It sounds like something might be wrong with him - if he can't go out and graze with other horses, what else might be wrong? Would it be wrong of the owner to let him out in a potentially dangerous situation? Perhaps the horse simply cannot be let out to run in the arena or with other horses. It sounds like you aren't completely sure of the back-story.
While I can understand your concerns, they aren't really your business. I'm not saying that to be mean, it is simply the truth. The horse is cared for, and that's that. It certainly doesn't sound like neglect or abuse.
I don't know it sounds like abuse to me. Yes he's fed etc but if he's not getting turned out then I would say that his needs are not being met especially from you're saying. Sweating, shaking, weaving - that sounds terrible. I would definitely try to talk to the owner and see if you can "help". Maybe you could even find him a better home especially if the owner doesn't come out to see him.
"Sounds like" is very different from being proven true. How are we to know that this horse physically cannot be out with other horses, or has a condition that means he cannot be turned out? How do we know the shaking isn't a condition? How do we know, without being in front of the horse's stall 24/7, that the horse is never taken out?
We cannot say with any certainty that this horse is suffering abuse. If anything, I would stray from using the word "abuse" at all with this horse.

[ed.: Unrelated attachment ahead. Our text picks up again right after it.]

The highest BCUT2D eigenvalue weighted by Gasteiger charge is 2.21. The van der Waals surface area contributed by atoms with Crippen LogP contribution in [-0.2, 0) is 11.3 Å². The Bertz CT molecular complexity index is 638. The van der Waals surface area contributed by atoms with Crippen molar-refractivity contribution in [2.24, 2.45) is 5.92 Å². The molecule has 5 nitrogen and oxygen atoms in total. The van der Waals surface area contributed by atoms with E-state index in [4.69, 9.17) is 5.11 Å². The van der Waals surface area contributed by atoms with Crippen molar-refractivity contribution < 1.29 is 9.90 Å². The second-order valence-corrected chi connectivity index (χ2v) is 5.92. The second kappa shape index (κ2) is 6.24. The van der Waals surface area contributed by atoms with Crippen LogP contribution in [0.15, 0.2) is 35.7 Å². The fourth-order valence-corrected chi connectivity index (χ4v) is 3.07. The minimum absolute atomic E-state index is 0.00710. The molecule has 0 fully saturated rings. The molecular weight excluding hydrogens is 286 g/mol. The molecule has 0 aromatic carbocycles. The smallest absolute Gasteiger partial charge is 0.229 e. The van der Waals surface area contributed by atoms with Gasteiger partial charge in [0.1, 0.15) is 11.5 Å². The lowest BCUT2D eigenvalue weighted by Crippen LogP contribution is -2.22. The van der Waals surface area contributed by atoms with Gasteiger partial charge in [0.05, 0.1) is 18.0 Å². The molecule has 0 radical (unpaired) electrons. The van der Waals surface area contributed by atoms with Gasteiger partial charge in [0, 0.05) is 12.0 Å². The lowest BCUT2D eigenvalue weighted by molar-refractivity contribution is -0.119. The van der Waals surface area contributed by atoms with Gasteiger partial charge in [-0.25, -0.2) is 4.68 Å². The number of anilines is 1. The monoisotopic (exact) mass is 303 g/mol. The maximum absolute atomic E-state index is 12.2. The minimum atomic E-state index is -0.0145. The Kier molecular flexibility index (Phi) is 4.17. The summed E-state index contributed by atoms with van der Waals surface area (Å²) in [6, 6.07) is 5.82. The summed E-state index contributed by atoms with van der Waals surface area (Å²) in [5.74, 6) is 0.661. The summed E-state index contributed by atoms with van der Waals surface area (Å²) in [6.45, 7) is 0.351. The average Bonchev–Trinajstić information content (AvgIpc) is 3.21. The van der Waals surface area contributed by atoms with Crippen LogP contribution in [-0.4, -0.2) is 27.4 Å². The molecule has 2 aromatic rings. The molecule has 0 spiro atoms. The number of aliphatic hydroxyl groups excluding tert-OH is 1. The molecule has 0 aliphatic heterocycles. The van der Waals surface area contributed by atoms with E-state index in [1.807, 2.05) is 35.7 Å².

Obviously the owner cares for this horse - if the owner didn't care, they wouldn't be paying for stall board. Horses are expensive. You don't just buy one to be able to say "hey. I have a horse." The cost money up the wazoo, especially to have a horse stalled. If the owner didn't care, or didn't want to spend money on the horse, they would toss said horse out in the pasture so it wouldn't cost as much money, or truly neglect the horse and not be up with board, farrier, and the horse certainly wouldn't have cozy blankets on.
I would not advise asking the owner about finding a better home for the horse - that is very insulting. If I were the horse's owner, and I had a busy schedule because I'm trying to pay a mortgage and for my horse, I would be very very unhappy if someone came up to me and said "your horse is neglected, and I want to find a new home for him," I would be mad beyond words, and hurt.
Talk to the owner if you see them, sure, and ask non-provoking questions (such as "I adore Duke! Can you tell me a bit about him? I admire him all the time.. what's his story? What do you do with him?"), but don't assume things.
I would likely refuse to have anyone handle or work any horse I owned, especially if I didn't know them very well. Why would I risk that?
My advice is to leave well enough alone. If you see the owner, ask a few open-ended questions, but be prepared for the owner to not really invite you into their world.
I completely agree with JDI's advice. This is not the OP's responsibility in the slightest. If s/he is concerned, it would be best to take it up with the Barn Owner/Manager.
Like said above me, this horse is clearly getting more than a lot out there... doesn't sound like neglect to me.